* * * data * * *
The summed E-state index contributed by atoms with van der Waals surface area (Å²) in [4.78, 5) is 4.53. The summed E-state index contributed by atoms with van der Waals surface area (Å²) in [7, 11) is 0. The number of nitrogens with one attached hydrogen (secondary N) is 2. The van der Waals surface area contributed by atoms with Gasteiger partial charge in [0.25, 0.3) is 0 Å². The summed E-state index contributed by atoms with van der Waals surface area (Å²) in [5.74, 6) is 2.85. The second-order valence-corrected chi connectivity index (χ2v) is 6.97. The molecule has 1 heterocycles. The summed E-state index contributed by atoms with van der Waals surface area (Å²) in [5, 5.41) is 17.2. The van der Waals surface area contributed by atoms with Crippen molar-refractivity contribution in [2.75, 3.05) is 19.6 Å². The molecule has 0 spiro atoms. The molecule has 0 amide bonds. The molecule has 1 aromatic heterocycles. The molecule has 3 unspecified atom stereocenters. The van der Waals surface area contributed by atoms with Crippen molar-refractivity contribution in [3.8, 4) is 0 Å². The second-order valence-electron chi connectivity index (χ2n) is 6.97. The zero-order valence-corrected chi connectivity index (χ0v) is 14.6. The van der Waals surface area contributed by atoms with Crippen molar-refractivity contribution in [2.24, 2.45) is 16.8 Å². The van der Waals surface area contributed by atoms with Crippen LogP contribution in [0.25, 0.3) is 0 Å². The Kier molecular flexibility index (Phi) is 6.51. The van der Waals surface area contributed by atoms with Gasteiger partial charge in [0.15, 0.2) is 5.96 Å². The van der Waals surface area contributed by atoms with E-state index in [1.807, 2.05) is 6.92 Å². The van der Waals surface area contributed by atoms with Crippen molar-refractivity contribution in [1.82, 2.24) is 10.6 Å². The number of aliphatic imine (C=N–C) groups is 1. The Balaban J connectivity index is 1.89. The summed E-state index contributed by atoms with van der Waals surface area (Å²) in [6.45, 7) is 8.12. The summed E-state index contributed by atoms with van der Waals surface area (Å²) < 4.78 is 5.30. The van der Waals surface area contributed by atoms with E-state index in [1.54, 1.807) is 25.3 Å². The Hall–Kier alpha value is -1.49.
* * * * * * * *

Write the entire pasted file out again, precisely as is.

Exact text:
The summed E-state index contributed by atoms with van der Waals surface area (Å²) in [4.78, 5) is 4.53. The summed E-state index contributed by atoms with van der Waals surface area (Å²) in [7, 11) is 0. The number of nitrogens with one attached hydrogen (secondary N) is 2. The van der Waals surface area contributed by atoms with Gasteiger partial charge in [0.25, 0.3) is 0 Å². The summed E-state index contributed by atoms with van der Waals surface area (Å²) in [5.74, 6) is 2.85. The second-order valence-corrected chi connectivity index (χ2v) is 6.97. The molecule has 1 heterocycles. The summed E-state index contributed by atoms with van der Waals surface area (Å²) in [5, 5.41) is 17.2. The van der Waals surface area contributed by atoms with Crippen molar-refractivity contribution in [2.75, 3.05) is 19.6 Å². The molecule has 0 spiro atoms. The molecule has 0 amide bonds. The molecule has 1 aromatic heterocycles. The molecule has 3 unspecified atom stereocenters. The van der Waals surface area contributed by atoms with Crippen molar-refractivity contribution in [3.8, 4) is 0 Å². The second-order valence-electron chi connectivity index (χ2n) is 6.97. The zero-order valence-corrected chi connectivity index (χ0v) is 14.6. The van der Waals surface area contributed by atoms with Crippen molar-refractivity contribution in [2.24, 2.45) is 16.8 Å². The van der Waals surface area contributed by atoms with Crippen LogP contribution in [0.25, 0.3) is 0 Å². The Kier molecular flexibility index (Phi) is 6.51. The van der Waals surface area contributed by atoms with Gasteiger partial charge in [0.15, 0.2) is 5.96 Å². The van der Waals surface area contributed by atoms with E-state index in [1.807, 2.05) is 6.92 Å². The van der Waals surface area contributed by atoms with Crippen molar-refractivity contribution in [1.82, 2.24) is 10.6 Å². The number of aliphatic imine (C=N–C) groups is 1. The Balaban J connectivity index is 1.89. The summed E-state index contributed by atoms with van der Waals surface area (Å²) in [6.45, 7) is 8.12. The summed E-state index contributed by atoms with van der Waals surface area (Å²) < 4.78 is 5.30. The van der Waals surface area contributed by atoms with E-state index in [1.54, 1.807) is 25.3 Å². The Hall–Kier alpha value is -1.49.